The repository captures clinical outcomes when drugs are used for new indications, in new populations, in new doses or in new combinations. Health care professionals generally may choose to prescribe or use a legally marketed human drug or medical device for an unapproved or uncleared use when they judge that the unapproved use is medically appropriate for an individual patient. The systematic collection of real-world experience in the app will help identify drug candidates for additional study, encourage further drug development, and may serve as a resource for practitioners making individual patient treatment decisions in the absence of established safe and effective options. Repurposing approved drugs for new clinical indications can potentially offer an efficient drug-development pathway for treatments of diseases and conditions that have few or no therapeutic options.
“The potential importance of new therapeutic opportunities from repurposing drugs can’t be understated,” said NCATS Director Christopher P. Austin, M.D. “The CURE ID platform exemplifies how collaborative efforts can spark innovations that benefit patients. This new platform harnesses the power of crowdsourcing to help gather medical observations in the field and help identify potentially effective treatments for diseases.”
The app works by collecting a simple case report form from caregivers about their experience using an approved product for an unapproved use. Health care professionals can browse from a collection of cases that have already been documented, including successful and unsuccessful treatments, in addition to viewing relevant clinical trials and those open to enrollment at clinicaltrials.gov. App users can also participate in a treatment discussion forum where they can engage with fellow providers globally. The FDA plans to reach out to health care providers in various disciplines, including infectious and tropical diseases, to encourage them to use the app.
The full launch of the app follows the release of several pilot versions after an initial innovation award was received from the U.S. Department of Health & Human Services IDEA Lab in April 2015. During the pilots, extensive user-testing was conducted in India (2015 and 2017) and South Africa (2016). Additional feedback was also collected from users in the U.S., Europe and Peru. The updated app that launched today includes the addition of a newsfeed, an improved search feature with data from 325 different infectious diseases and syndromes to choose from, and the inclusion of nearly 1,500 initial cases from clinicians and the published literature and over 18,000 clinical trials.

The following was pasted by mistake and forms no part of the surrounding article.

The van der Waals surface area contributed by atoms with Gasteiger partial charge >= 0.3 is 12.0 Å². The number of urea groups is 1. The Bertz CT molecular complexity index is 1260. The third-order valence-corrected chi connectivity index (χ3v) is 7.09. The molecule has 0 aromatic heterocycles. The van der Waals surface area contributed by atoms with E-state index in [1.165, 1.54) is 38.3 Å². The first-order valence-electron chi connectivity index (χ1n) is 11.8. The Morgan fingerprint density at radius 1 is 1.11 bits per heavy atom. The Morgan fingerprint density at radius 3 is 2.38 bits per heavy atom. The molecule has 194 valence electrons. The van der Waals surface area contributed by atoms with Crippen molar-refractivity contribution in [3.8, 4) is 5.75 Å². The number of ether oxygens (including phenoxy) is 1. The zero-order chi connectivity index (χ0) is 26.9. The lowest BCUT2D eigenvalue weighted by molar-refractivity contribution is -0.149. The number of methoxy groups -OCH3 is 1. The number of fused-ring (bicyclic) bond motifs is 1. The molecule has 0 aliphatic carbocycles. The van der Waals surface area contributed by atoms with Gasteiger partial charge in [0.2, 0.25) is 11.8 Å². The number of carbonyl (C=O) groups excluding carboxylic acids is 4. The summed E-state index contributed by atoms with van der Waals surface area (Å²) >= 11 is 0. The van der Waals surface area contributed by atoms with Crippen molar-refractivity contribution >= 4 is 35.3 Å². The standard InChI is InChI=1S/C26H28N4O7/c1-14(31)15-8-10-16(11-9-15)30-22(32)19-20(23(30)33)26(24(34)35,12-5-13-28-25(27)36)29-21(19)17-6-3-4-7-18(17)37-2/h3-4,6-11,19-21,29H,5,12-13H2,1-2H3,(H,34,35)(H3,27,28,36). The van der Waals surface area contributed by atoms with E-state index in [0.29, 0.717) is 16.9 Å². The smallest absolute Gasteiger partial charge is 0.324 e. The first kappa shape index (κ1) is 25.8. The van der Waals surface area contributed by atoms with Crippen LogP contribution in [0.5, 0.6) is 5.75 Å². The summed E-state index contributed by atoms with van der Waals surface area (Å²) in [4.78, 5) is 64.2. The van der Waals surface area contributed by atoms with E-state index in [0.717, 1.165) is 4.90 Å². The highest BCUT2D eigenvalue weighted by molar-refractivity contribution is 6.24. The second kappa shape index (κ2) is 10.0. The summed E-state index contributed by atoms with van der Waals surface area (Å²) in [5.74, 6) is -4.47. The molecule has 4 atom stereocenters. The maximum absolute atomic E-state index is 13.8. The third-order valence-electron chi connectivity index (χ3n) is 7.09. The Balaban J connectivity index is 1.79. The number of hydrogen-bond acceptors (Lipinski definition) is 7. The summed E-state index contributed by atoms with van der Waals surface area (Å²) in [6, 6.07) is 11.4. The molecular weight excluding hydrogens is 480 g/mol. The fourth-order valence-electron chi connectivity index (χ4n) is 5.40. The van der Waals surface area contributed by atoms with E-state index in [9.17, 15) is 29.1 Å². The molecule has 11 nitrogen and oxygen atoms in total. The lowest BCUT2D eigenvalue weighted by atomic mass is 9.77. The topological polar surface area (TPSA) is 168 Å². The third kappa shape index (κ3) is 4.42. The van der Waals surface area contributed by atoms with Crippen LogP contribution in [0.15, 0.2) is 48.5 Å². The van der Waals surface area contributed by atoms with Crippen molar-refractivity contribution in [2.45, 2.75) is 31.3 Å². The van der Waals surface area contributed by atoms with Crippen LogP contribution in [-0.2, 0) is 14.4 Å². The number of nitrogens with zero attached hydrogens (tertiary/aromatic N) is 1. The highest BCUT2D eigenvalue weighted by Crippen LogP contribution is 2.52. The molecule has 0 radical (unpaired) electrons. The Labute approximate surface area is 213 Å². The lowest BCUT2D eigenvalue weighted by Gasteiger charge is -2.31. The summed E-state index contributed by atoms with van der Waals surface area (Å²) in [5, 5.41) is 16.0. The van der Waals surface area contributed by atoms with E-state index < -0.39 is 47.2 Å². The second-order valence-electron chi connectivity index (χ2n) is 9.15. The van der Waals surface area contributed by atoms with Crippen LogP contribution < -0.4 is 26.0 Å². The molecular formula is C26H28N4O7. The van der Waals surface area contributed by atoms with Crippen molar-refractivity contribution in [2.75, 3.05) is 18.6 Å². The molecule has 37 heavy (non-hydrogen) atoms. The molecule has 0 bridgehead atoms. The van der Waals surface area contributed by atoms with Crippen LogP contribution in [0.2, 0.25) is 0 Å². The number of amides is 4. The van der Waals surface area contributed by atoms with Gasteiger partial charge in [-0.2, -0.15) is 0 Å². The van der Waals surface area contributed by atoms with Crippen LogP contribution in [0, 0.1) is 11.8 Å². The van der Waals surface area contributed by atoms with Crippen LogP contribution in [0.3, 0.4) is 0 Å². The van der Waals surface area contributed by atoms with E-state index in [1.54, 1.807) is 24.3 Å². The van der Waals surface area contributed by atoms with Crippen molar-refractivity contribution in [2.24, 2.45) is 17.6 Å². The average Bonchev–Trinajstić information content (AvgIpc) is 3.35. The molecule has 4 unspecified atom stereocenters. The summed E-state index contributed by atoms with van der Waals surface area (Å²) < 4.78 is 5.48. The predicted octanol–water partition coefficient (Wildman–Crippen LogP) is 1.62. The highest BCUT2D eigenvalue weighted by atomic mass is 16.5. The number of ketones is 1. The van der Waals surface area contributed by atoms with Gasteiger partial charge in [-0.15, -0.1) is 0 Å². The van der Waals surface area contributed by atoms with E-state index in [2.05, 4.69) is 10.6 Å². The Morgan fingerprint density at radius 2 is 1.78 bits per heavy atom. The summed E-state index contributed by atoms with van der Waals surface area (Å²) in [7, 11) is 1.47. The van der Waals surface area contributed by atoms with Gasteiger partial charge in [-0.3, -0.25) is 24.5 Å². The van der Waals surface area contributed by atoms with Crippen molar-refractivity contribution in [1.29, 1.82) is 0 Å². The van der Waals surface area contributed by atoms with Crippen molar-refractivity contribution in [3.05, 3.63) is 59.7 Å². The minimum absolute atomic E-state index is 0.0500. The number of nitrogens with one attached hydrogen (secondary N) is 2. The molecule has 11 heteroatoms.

To download and use the CURE ID application, visit https://cure.ncats.io or download “CURE ID” from the App or Play Store.
# # #
The FDA, an agency within the U.S. Department of Health and Human Services, protects the public health by assuring the safety, effectiveness, and security of human and veterinary drugs, vaccines and other biological products for human use, and medical devices. The agency also is responsible for the safety and security of our nation’s food supply, cosmetics, dietary supplements, products that give off electronic radiation, and for regulating tobacco products.
16 hours ago - According to the suit, compounded medicines “play a critical role in meeting the patients' medical needs” and “serve as an alternative to opioid narcotics.” It says “mass-produced, commercially available drugs prescribed for pain management in pill or injectable form may lead to dependency issues.
16 hours ago - For example, if compounding with bulk substances pursuant to patient-specific prescriptions for nonfood-producing animals, FDA is stating that the drug should be compounded in accordance with applicable United States Pharmacope
FDA orders Puerto Rico fertility clinic to cease manufacturing immediately for significant violations that pose a danger to health
Clinic had significant donor eligibility violations, including donor screening and testing
The U.S. Food and Drug Administration has ordered Gynecology, Reproductive Endocrinology and Fertility Instituteof San Juan, Puerto Rico and its Medical Director and Owner, Dr. Rosa I. Cruz, to immediately cease manufacturing due to significant violations of FDA regulations. An FDA inspection and subsequent record review revealed significant violations of regulations regarding donor eligibility determinations, including donor screening and testing. The clinic’s failure to fulfill these requirements puts patients at risk for exposure to communicable diseases, including HIV and hepatitis.
“Patients use fertility clinics to help them become parents and they rely on these clinics to follow the appropriate regulatory requirements for screening and testing of donors of reproductive tissue. Patients should not have to worry about being at risk or becoming infected with a ...